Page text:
Contents of the REGEXP.TXT file
The Use of UNIX Regular Expressions
Regular Expressions are a standard function of the UNIX operating system.
They are used to search for or replace text located within files or from the
keyboard. The UNIX commands GREP (Global Regular Expression Print) and
SUBS (SUBstitue Strings) are used to manipulate text via regular expressions.
There are various characters that the reuglar expression processor sees as
having special meaning. These special characters are:
. period matches any alpha-numeric character
^ caret matches the beginning of the line
will find all line beginning with #include
$ dollar matches the end of the line
will find all lines ending with a close brace
* asterisk Repeats any number of the last pattern. Includes
finds lines with at least one occurence of test.
 brakets specifies a set of given characters.
will find lines begining with any one of the
- hyphen denotes a range of characters.
finds lines ending in a capital letter or a number.
\ backslash removes the special characteristics of a character.
finds dollar signs in a line of text.
will locate all .C files that begin with the letters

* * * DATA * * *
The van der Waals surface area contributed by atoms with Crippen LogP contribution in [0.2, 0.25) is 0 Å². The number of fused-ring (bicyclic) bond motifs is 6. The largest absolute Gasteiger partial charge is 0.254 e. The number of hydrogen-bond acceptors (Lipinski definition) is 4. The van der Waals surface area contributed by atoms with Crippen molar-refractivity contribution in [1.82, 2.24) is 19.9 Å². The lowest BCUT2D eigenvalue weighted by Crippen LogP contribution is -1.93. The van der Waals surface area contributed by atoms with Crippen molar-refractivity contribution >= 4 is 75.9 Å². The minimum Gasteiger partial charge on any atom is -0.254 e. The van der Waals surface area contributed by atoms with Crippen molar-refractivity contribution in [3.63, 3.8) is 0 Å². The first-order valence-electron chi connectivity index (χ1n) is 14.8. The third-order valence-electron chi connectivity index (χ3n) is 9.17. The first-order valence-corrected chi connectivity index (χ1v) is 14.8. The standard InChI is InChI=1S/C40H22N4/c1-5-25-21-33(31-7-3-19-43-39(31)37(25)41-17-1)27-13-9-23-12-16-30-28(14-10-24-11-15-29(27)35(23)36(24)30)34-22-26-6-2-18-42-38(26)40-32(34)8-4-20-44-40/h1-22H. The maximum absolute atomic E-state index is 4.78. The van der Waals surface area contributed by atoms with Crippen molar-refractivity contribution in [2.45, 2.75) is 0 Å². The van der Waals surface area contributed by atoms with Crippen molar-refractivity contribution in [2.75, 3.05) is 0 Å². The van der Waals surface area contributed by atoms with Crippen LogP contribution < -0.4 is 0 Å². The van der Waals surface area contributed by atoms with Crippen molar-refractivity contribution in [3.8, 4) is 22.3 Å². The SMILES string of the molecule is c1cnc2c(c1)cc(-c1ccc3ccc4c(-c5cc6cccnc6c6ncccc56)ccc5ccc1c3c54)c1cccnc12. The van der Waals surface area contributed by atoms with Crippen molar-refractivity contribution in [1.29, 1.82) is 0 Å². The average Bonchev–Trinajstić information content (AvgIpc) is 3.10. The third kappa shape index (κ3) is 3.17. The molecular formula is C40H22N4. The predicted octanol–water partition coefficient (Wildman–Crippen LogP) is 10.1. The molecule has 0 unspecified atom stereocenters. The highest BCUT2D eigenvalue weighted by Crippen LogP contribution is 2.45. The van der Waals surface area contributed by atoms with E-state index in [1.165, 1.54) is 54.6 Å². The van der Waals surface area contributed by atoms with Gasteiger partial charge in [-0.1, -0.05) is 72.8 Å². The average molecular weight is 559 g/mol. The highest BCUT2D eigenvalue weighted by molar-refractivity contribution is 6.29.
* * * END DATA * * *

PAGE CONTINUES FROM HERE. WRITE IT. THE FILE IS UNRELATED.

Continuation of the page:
A through D. Notice the escaping of the '.' before
the C extent.
, comma separates multiple reglar expressions
will locate all files that begin with the letters
A through D and All files that end in EXE.
NOTE: When the caret (^) is used as the first character after a left
square braket, it reverses the meaning of the search.
will find all lines not ending with a capital letter.
will find all lines not begining with a capital letter. Note that
in this case the caret is used in both contexts.
At times is is useful to denote a segment of the search string. In
ZGrep is a powerful tool to find any combination of file names.
\( denotes the beginning of a segment.
\) denotes the end of a segment.
The best way to understand this usage is by example.
To find all files that begin with the letters A-M
In this command the use of the '.*' within the first segment is a powerful
construction. It is the same as the DOS '*' wild card. The period followed by
the asterisk means repeat any character any number of times. The files of the
file is the first part of the search.